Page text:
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All the faith he had had had had no effect on the outcome of his life.

Well, talk about lexical ambiguity. But as strange as this sentence might sound, it is actually grammatically correct. The sentence relies on a double use of the past perfect. The two instances of “had had” play different grammatical roles in the sentences—the first is a modifier while the second is the main verb of the sentence.

I don't understand the grammatical explanation given for this sentence. How does had had had had make sense and is grammatical? I understand that had had is correct, but not had had had had.

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As the explanation states, this isn't four "had"s, it's two "had had"s. Parse it as:

(All the faith he had had) had had no effect...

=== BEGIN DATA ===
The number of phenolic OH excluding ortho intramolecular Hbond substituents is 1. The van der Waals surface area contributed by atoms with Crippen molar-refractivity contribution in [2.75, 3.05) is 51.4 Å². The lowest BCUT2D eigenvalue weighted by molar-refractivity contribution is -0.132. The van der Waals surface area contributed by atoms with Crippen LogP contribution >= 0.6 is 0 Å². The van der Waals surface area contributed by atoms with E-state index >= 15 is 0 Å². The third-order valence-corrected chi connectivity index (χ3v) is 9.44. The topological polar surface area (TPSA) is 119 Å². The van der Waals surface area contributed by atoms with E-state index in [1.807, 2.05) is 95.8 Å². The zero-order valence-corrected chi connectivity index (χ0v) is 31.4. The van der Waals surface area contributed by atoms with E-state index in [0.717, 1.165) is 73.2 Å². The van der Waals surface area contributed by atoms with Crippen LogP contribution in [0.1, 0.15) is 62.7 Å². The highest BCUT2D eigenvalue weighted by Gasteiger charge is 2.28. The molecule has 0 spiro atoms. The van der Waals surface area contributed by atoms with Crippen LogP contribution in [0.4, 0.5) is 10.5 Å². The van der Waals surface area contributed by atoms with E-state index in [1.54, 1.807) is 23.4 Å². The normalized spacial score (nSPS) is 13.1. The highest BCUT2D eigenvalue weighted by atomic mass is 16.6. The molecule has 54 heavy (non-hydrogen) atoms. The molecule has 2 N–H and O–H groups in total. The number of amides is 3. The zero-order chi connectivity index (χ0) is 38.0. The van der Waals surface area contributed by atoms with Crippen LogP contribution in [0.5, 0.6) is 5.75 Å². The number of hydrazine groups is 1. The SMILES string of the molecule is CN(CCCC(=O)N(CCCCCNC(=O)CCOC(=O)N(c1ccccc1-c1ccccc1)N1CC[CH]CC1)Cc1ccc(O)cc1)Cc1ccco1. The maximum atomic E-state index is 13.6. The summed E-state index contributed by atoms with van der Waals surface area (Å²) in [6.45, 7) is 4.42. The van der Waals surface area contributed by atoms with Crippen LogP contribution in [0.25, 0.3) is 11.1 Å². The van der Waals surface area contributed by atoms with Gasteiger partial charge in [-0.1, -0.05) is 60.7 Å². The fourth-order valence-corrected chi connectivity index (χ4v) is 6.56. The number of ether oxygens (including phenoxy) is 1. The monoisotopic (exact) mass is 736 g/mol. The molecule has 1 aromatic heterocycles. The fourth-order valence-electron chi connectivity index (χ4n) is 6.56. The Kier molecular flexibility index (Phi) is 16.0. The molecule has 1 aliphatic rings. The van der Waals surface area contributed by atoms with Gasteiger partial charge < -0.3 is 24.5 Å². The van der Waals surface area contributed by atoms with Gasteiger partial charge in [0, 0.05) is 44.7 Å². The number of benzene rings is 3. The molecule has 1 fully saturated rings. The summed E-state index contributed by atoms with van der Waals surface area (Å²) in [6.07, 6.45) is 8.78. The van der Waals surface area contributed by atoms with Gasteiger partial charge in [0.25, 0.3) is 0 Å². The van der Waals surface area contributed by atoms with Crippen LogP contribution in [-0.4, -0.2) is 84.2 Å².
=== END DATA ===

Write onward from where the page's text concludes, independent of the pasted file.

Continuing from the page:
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He had had some faith. This is the past perfect tense.

All (that faith) had had no effect. This is also the past perfect tense.

When you insert the first sentence as a relative clause in the second sentence, you get the result:

All the faith he had had had had no effect ...

Although it is indeed grammatical, it's so pathological that no one would say or write this outside of an academic exercise.

If you like this sort of thing, there are even more pathological (one might even say diabolical) sentences that are possible in English, like:

Buffalo buffalo Buffalo buffalo buffalo buffalo Buffalo buffalo.

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  • Sticking with "had" though there's "Jones where Smith had had had had had had had; had had had had the teacher's approval?" May 24 at 20:25
  • I like "Pink pink pink pink pink pink pink pink." (The pale red coloured flowers that get cut a perforated edge around by pale red flowers cut a perforated edge around pale red flowers.) You can do pretty much the same thing whenever a word is simultaneously a noun, verb and adjective, I guess...
    – Showsni
    May 25 at 0:37

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